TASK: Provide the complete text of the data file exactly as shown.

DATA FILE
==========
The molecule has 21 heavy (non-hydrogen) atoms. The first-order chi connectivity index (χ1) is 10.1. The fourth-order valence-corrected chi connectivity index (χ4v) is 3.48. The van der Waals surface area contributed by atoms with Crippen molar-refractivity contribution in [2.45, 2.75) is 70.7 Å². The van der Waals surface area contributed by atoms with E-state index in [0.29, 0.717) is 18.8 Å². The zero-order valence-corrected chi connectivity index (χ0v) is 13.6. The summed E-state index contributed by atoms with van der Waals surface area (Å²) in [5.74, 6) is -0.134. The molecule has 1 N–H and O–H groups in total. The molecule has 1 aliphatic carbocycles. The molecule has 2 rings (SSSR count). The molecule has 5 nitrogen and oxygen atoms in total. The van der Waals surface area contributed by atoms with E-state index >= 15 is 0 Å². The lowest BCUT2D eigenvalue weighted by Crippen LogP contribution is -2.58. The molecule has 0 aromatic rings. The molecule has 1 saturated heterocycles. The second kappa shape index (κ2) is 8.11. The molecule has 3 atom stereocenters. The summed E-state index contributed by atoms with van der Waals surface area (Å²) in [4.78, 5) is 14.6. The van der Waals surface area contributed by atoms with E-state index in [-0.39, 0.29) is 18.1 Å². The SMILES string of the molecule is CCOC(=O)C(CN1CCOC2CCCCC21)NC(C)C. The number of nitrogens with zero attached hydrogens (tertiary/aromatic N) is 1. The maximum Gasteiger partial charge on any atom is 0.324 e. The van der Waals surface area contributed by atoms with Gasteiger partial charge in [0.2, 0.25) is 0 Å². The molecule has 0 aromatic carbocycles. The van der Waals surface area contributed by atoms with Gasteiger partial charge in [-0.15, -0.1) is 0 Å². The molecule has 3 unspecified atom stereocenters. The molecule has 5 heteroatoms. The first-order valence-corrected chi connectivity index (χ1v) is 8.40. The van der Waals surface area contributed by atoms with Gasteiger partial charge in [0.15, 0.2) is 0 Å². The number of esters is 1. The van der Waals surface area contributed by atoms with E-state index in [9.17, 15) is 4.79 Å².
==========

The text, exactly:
The molecule has 21 heavy (non-hydrogen) atoms. The first-order chi connectivity index (χ1) is 10.1. The fourth-order valence-corrected chi connectivity index (χ4v) is 3.48. The van der Waals surface area contributed by atoms with Crippen molar-refractivity contribution in [2.45, 2.75) is 70.7 Å². The van der Waals surface area contributed by atoms with E-state index in [0.29, 0.717) is 18.8 Å². The zero-order valence-corrected chi connectivity index (χ0v) is 13.6. The summed E-state index contributed by atoms with van der Waals surface area (Å²) in [5.74, 6) is -0.134. The molecule has 1 N–H and O–H groups in total. The molecule has 1 aliphatic carbocycles. The molecule has 2 rings (SSSR count). The molecule has 5 nitrogen and oxygen atoms in total. The van der Waals surface area contributed by atoms with E-state index >= 15 is 0 Å². The lowest BCUT2D eigenvalue weighted by Crippen LogP contribution is -2.58. The molecule has 0 aromatic rings. The molecule has 1 saturated heterocycles. The second kappa shape index (κ2) is 8.11. The molecule has 3 atom stereocenters. The summed E-state index contributed by atoms with van der Waals surface area (Å²) in [4.78, 5) is 14.6. The van der Waals surface area contributed by atoms with E-state index in [-0.39, 0.29) is 18.1 Å². The SMILES string of the molecule is CCOC(=O)C(CN1CCOC2CCCCC21)NC(C)C. The number of nitrogens with zero attached hydrogens (tertiary/aromatic N) is 1. The maximum Gasteiger partial charge on any atom is 0.324 e. The van der Waals surface area contributed by atoms with Gasteiger partial charge in [0.2, 0.25) is 0 Å². The molecule has 0 aromatic carbocycles. The van der Waals surface area contributed by atoms with Gasteiger partial charge in [-0.15, -0.1) is 0 Å². The molecule has 3 unspecified atom stereocenters. The molecule has 5 heteroatoms. The first-order valence-corrected chi connectivity index (χ1v) is 8.40. The van der Waals surface area contributed by atoms with Gasteiger partial charge in [0.15, 0.2) is 0 Å². The number of esters is 1. The van der Waals surface area contributed by atoms with E-state index in [9.17, 15) is 4.79 Å².